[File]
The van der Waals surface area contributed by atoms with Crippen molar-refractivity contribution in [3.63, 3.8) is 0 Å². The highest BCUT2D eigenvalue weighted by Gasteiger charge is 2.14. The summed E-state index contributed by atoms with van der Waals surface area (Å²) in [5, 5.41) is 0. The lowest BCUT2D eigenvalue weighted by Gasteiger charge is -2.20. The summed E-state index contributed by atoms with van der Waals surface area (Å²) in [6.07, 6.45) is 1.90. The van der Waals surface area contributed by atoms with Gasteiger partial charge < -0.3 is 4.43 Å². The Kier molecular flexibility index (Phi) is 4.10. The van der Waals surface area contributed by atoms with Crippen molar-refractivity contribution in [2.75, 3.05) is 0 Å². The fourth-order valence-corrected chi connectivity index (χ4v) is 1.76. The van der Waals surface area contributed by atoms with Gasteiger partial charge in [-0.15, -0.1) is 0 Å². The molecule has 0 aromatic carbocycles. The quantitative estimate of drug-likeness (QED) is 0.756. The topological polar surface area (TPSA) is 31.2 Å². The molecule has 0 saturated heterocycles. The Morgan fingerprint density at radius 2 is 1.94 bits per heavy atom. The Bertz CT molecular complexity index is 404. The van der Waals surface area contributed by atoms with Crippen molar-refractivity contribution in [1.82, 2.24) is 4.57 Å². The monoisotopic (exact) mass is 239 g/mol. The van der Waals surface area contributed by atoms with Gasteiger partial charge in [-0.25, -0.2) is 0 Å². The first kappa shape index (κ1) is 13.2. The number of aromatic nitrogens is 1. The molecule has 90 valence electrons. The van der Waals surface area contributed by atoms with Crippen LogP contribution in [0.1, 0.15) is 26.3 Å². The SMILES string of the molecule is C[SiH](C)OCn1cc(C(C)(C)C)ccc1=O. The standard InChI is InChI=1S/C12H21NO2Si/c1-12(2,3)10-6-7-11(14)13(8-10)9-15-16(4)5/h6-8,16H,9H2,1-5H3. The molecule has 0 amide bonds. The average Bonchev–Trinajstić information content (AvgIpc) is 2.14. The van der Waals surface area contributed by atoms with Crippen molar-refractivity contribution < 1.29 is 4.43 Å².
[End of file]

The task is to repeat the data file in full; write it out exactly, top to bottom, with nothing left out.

The van der Waals surface area contributed by atoms with Crippen molar-refractivity contribution in [3.63, 3.8) is 0 Å². The highest BCUT2D eigenvalue weighted by Gasteiger charge is 2.14. The summed E-state index contributed by atoms with van der Waals surface area (Å²) in [5, 5.41) is 0. The lowest BCUT2D eigenvalue weighted by Gasteiger charge is -2.20. The summed E-state index contributed by atoms with van der Waals surface area (Å²) in [6.07, 6.45) is 1.90. The van der Waals surface area contributed by atoms with Gasteiger partial charge < -0.3 is 4.43 Å². The Kier molecular flexibility index (Phi) is 4.10. The van der Waals surface area contributed by atoms with Crippen molar-refractivity contribution in [2.75, 3.05) is 0 Å². The fourth-order valence-corrected chi connectivity index (χ4v) is 1.76. The van der Waals surface area contributed by atoms with Gasteiger partial charge in [-0.15, -0.1) is 0 Å². The molecule has 0 aromatic carbocycles. The quantitative estimate of drug-likeness (QED) is 0.756. The topological polar surface area (TPSA) is 31.2 Å². The molecule has 0 saturated heterocycles. The Morgan fingerprint density at radius 2 is 1.94 bits per heavy atom. The Bertz CT molecular complexity index is 404. The van der Waals surface area contributed by atoms with Crippen molar-refractivity contribution in [1.82, 2.24) is 4.57 Å². The monoisotopic (exact) mass is 239 g/mol. The van der Waals surface area contributed by atoms with Gasteiger partial charge in [-0.25, -0.2) is 0 Å². The first kappa shape index (κ1) is 13.2. The number of aromatic nitrogens is 1. The molecule has 90 valence electrons. The van der Waals surface area contributed by atoms with Crippen LogP contribution in [0.1, 0.15) is 26.3 Å². The SMILES string of the molecule is C[SiH](C)OCn1cc(C(C)(C)C)ccc1=O. The standard InChI is InChI=1S/C12H21NO2Si/c1-12(2,3)10-6-7-11(14)13(8-10)9-15-16(4)5/h6-8,16H,9H2,1-5H3. The molecule has 0 amide bonds. The average Bonchev–Trinajstić information content (AvgIpc) is 2.14. The van der Waals surface area contributed by atoms with Crippen molar-refractivity contribution < 1.29 is 4.43 Å².